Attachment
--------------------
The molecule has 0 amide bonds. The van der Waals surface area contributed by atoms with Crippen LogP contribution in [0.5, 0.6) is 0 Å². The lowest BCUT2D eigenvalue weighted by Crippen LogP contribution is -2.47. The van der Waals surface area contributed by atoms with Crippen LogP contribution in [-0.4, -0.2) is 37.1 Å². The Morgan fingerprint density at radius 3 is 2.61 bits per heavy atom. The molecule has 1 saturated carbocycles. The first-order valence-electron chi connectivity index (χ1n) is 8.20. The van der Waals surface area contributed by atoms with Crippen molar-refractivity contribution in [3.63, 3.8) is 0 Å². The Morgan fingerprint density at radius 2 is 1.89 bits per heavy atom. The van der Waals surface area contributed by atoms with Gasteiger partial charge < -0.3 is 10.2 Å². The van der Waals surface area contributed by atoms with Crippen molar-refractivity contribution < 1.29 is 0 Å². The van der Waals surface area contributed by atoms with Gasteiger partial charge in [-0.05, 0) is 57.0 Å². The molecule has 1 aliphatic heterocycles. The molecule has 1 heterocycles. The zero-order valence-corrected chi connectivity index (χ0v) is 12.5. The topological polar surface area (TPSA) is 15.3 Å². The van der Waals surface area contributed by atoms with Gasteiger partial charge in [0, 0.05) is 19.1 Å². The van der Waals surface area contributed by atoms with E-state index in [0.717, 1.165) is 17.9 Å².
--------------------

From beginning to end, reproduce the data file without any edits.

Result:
The molecule has 0 amide bonds. The van der Waals surface area contributed by atoms with Crippen LogP contribution in [0.5, 0.6) is 0 Å². The lowest BCUT2D eigenvalue weighted by Crippen LogP contribution is -2.47. The van der Waals surface area contributed by atoms with Crippen LogP contribution in [-0.4, -0.2) is 37.1 Å². The Morgan fingerprint density at radius 3 is 2.61 bits per heavy atom. The molecule has 1 saturated carbocycles. The first-order valence-electron chi connectivity index (χ1n) is 8.20. The van der Waals surface area contributed by atoms with Crippen molar-refractivity contribution in [3.63, 3.8) is 0 Å². The Morgan fingerprint density at radius 2 is 1.89 bits per heavy atom. The van der Waals surface area contributed by atoms with Gasteiger partial charge < -0.3 is 10.2 Å². The van der Waals surface area contributed by atoms with Crippen molar-refractivity contribution < 1.29 is 0 Å². The van der Waals surface area contributed by atoms with Gasteiger partial charge in [-0.05, 0) is 57.0 Å². The molecule has 1 aliphatic heterocycles. The molecule has 1 heterocycles. The zero-order valence-corrected chi connectivity index (χ0v) is 12.5. The topological polar surface area (TPSA) is 15.3 Å². The van der Waals surface area contributed by atoms with Gasteiger partial charge in [0, 0.05) is 19.1 Å². The van der Waals surface area contributed by atoms with E-state index in [0.717, 1.165) is 17.9 Å².